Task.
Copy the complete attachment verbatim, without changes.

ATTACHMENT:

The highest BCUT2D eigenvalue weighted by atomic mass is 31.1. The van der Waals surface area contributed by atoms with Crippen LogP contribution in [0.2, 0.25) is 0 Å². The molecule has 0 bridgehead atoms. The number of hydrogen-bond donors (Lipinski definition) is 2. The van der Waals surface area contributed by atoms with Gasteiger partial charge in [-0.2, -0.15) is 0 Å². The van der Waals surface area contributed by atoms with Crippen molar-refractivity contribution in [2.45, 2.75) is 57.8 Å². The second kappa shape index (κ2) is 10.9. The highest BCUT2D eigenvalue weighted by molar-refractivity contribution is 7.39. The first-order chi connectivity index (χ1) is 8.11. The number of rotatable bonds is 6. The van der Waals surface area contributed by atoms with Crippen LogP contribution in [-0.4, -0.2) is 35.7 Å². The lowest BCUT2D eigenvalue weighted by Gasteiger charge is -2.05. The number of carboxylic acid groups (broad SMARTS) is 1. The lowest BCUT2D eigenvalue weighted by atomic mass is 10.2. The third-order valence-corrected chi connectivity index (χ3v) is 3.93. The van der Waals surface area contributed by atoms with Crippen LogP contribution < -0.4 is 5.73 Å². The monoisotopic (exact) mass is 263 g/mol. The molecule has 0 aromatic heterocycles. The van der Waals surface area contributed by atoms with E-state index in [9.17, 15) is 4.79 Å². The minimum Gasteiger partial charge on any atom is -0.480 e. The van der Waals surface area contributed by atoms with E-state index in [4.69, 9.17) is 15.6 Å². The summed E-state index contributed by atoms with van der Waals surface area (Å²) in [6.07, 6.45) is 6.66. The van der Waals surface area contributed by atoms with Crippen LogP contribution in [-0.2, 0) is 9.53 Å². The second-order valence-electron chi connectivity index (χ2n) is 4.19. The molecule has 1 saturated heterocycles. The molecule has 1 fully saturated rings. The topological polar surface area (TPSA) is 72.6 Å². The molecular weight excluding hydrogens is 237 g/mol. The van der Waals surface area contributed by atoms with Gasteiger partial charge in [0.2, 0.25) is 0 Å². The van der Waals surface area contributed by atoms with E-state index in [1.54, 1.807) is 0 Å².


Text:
The highest BCUT2D eigenvalue weighted by atomic mass is 31.1. The van der Waals surface area contributed by atoms with Crippen LogP contribution in [0.2, 0.25) is 0 Å². The molecule has 0 bridgehead atoms. The number of hydrogen-bond donors (Lipinski definition) is 2. The van der Waals surface area contributed by atoms with Gasteiger partial charge in [-0.2, -0.15) is 0 Å². The van der Waals surface area contributed by atoms with Crippen molar-refractivity contribution in [2.45, 2.75) is 57.8 Å². The second kappa shape index (κ2) is 10.9. The highest BCUT2D eigenvalue weighted by molar-refractivity contribution is 7.39. The first-order chi connectivity index (χ1) is 8.11. The number of rotatable bonds is 6. The van der Waals surface area contributed by atoms with Crippen LogP contribution in [-0.4, -0.2) is 35.7 Å². The lowest BCUT2D eigenvalue weighted by Gasteiger charge is -2.05. The number of carboxylic acid groups (broad SMARTS) is 1. The lowest BCUT2D eigenvalue weighted by atomic mass is 10.2. The third-order valence-corrected chi connectivity index (χ3v) is 3.93. The van der Waals surface area contributed by atoms with Crippen LogP contribution < -0.4 is 5.73 Å². The monoisotopic (exact) mass is 263 g/mol. The molecule has 0 aromatic heterocycles. The van der Waals surface area contributed by atoms with E-state index in [9.17, 15) is 4.79 Å². The minimum Gasteiger partial charge on any atom is -0.480 e. The van der Waals surface area contributed by atoms with E-state index in [4.69, 9.17) is 15.6 Å². The summed E-state index contributed by atoms with van der Waals surface area (Å²) in [6.07, 6.45) is 6.66. The van der Waals surface area contributed by atoms with Crippen LogP contribution in [-0.2, 0) is 9.53 Å². The second-order valence-electron chi connectivity index (χ2n) is 4.19. The molecule has 1 saturated heterocycles. The molecule has 1 fully saturated rings. The topological polar surface area (TPSA) is 72.6 Å². The molecular weight excluding hydrogens is 237 g/mol. The van der Waals surface area contributed by atoms with Gasteiger partial charge in [0.2, 0.25) is 0 Å². The van der Waals surface area contributed by atoms with E-state index in [1.54, 1.807) is 0 Å².